Managing Small and Medium Sized Businesses

The special parts of risk management and of financing small and medium sized enterprises


Seminar Paper, 2012
19 Pages, Grade: 1,3

Excerpt

Table of contents

1 Introduction
1.1 Subject Matter
1.2 Objective

2 Risk Management in SMEs
2.1 Design of Risk Management
2.2 Risk Management Process

3 Financing of Small and Medium Sized Businesses
3.1 Financing Instruments with Equity Capital Characteristics
3.1.1 Equity Financing
3.1.1.1 Flotation (Public Equity)
3.1.1.2 Private Equity
3.1.2 Venture Capital
3.2 Financing Instruments with Debt Capital Characteristics
3.2.1 House Bank Loan
3.2.2 Leasing
3.2.3 Factoring
3.2.4 Bonds
3.3 Mezzanine-Capital
3.4 Public Financial Aids
3.4.1 KfW-Starting Money
3.4.2 KfW-Entrepreneur´s Credit
3.4.3 KfW Entrepreneur´s Capital

4 Conclusion

Literature

1 Introduction

The present topic “managing small and medium sized businesses” is about the special parts of risk management and of financing small and medium sized enterprises. Therefore, an overview about risk management of SMEs will be demonstrated before the problems and objectives concerning financing matters. Thereafter, key terms and some sub areas of financing SME´s will be specified.

The first part comprises the objective and the problematic of this subject. Furthermore, we shall determine definitions of important terms as well as an illustration of important sections of this area. This paper will show how SME activities are enframed in the legal and economic perspective of the Federal Republic of Germany.

1.1 Subject Matter

Small and medium sized businesses are exposed to risks all the time. These risks can directly affect day to day operations, decrease revenue or increase expenses. Their impact may be serious enough for the business to fail. Every business is subject to possible losses from unmanaged risks.1 So we will have an overview why an installation of risk management is necessary for SMEs.

This is one aspect why the other part about the financing situation of SMEs should at least be guaranteed so that possible risks reduced. Therefore firms need capital in order to run their respective businesses, do necessary investments and eventually, expand. These actions and decisions are combined with high costs where both internal and external financing might be appropriate.

The corporate finance of SMEs is primary characterized by bank loan financing. New developments in capital markets, such as the introduction of Basel II in 2007 or even the high write-downs in the nineties, led to a reconsideration of lending principles and then to a fundamental reorientation.2 These changes in conditions led to a more restrictive lending by the banks, which ultimately led to the fact that alternative financing instruments became more important in the perspective of small and medium sized enterprises.

Due to the lack of experience of the managing board, alternative financing elements of small and medium sized businesses are not widely known. The problem in this case is, if the business does not have enough funds or is running out of money, there could be significant risks to the business and to the owner who might become personally liable for the debts of the business.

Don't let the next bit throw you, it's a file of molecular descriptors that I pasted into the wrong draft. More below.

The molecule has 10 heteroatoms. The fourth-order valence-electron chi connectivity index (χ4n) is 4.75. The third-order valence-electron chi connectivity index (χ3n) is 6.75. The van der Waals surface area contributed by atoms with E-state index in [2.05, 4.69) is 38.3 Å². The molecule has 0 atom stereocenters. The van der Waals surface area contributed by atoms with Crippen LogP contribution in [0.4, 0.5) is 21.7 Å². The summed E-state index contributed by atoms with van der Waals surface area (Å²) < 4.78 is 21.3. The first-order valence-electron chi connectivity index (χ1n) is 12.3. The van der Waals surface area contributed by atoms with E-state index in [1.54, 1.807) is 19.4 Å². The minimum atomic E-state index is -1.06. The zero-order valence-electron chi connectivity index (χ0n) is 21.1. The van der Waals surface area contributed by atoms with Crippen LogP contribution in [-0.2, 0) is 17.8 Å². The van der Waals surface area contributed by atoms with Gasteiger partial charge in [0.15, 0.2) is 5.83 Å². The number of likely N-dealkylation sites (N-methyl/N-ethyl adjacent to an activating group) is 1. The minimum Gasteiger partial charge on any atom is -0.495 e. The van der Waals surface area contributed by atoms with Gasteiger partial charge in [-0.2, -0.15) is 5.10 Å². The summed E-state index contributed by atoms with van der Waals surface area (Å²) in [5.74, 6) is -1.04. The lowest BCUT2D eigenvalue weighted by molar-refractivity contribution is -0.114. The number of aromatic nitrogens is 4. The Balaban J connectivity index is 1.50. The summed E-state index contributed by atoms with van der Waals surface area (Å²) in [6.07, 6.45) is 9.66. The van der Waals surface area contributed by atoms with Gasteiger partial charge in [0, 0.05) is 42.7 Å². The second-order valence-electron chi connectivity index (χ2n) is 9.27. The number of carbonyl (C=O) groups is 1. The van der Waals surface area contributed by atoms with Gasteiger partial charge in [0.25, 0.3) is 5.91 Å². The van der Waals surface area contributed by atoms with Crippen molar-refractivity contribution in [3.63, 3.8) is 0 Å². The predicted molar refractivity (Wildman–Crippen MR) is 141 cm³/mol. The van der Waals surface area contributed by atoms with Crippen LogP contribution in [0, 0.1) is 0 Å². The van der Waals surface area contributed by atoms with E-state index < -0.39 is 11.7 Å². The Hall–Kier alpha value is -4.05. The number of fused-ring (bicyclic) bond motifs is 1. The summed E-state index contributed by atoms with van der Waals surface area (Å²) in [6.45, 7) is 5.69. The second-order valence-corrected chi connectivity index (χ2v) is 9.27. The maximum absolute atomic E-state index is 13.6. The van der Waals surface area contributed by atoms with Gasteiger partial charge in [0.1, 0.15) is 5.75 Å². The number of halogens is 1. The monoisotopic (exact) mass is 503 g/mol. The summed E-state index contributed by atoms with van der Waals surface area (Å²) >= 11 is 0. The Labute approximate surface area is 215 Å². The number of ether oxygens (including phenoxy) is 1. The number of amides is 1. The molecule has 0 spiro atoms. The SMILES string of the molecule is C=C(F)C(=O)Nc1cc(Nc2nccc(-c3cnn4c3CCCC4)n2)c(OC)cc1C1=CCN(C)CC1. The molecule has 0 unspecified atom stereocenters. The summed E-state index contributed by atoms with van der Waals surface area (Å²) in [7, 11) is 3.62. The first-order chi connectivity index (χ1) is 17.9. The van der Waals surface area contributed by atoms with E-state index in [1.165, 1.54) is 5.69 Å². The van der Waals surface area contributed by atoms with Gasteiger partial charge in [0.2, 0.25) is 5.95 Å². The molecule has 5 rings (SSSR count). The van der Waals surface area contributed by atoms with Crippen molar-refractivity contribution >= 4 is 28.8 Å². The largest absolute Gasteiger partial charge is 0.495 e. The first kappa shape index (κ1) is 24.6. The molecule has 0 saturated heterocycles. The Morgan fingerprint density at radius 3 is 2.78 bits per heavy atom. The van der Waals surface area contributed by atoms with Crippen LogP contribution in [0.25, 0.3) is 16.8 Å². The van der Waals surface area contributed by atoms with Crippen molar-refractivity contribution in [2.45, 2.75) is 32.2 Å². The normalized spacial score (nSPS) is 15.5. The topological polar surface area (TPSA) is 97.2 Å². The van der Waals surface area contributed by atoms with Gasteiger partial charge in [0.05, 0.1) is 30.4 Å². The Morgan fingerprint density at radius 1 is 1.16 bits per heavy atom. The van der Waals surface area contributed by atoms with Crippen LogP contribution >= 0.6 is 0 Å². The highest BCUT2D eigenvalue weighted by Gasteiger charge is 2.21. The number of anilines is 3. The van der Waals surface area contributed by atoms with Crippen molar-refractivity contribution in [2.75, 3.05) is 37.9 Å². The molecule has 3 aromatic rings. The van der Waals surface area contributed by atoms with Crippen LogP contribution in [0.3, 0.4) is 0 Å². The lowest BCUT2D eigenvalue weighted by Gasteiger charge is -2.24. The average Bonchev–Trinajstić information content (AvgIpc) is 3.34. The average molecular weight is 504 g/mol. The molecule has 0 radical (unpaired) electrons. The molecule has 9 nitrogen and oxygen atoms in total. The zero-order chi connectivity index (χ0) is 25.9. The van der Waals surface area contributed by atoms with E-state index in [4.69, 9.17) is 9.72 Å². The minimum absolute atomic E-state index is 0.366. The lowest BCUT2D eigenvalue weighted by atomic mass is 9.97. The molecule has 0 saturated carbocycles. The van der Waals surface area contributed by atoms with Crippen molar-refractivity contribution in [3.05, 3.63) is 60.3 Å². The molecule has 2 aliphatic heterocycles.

Investigations on the failure of small and medium sized businesses confirm that mistakes in the area of financing represent one of the most common causes for a commercial fiasco.3 The following chart gives an overview of the most common causes for a commercial fiasco:

illustration not visible in this excerpt

Table 1: foundation barriers

1.2 Objective

A business is successful if the risk management process and the financing situation is thoughtout and carefully planned.4 Therefore, the risk management process is shown and furthermore, alternative financing possibilities and public support facilities will be included and evaluated. So the focus of this project lies on financing instruments and public promotion programs which are used to illustrate alternative financing possibilities for SMEs.

Finally, the results of this work will be presented and a conclusion will be drawn also giving a perspective for the future.

2 Risk Management in SMEs

Small and medium businesses mainly do not deal with this risk subject or relate this in a short term way.5 According to today's perspective a risk management system for small and medium enterprises is inevitable to take care of the risks due to market uncertainties, especially in commodity markets and strong dependence on suppliers and customers. Therefore, risk management should also be implemented in these businesses, even though in a smaller extent. Concerning the risk management of small and medium sized businesses the management takes over the primary responsibility, which can be attributed to the low staff resources and the dominance of the owner. If this is not the case, the task will be adopted by the controlling or the commercial management.6

Risk management helps companies to take advantage of the identified opportunities and to manage risks so that targeted goals can be reached. In principle, risk management means the continuous assessment and evaluation of events that could prevent a company to achieve the objectives and to implement a successful strategy. Therefore, risk management must be geared to comply with the corporate goals and corporate strategy.